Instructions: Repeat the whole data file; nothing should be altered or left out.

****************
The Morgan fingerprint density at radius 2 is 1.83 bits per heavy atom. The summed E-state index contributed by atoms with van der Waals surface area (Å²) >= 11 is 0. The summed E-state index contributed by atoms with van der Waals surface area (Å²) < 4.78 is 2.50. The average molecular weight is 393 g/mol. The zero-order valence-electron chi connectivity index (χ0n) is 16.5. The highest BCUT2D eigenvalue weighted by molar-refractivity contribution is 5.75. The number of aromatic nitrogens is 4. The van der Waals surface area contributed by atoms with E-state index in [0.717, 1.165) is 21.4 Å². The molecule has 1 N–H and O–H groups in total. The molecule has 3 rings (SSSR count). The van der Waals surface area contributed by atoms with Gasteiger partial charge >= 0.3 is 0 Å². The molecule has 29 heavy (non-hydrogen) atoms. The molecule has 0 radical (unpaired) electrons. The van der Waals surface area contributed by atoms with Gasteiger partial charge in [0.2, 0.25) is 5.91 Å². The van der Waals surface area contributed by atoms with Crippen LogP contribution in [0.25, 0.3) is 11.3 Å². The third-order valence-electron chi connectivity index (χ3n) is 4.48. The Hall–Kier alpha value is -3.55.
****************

The Morgan fingerprint density at radius 2 is 1.83 bits per heavy atom. The summed E-state index contributed by atoms with van der Waals surface area (Å²) >= 11 is 0. The summed E-state index contributed by atoms with van der Waals surface area (Å²) < 4.78 is 2.50. The average molecular weight is 393 g/mol. The zero-order valence-electron chi connectivity index (χ0n) is 16.5. The highest BCUT2D eigenvalue weighted by molar-refractivity contribution is 5.75. The number of aromatic nitrogens is 4. The van der Waals surface area contributed by atoms with E-state index in [0.717, 1.165) is 21.4 Å². The molecule has 1 N–H and O–H groups in total. The molecule has 3 rings (SSSR count). The van der Waals surface area contributed by atoms with Gasteiger partial charge >= 0.3 is 0 Å². The molecule has 29 heavy (non-hydrogen) atoms. The molecule has 0 radical (unpaired) electrons. The van der Waals surface area contributed by atoms with Gasteiger partial charge in [0.2, 0.25) is 5.91 Å². The van der Waals surface area contributed by atoms with Crippen LogP contribution in [0.25, 0.3) is 11.3 Å². The third-order valence-electron chi connectivity index (χ3n) is 4.48. The Hall–Kier alpha value is -3.55.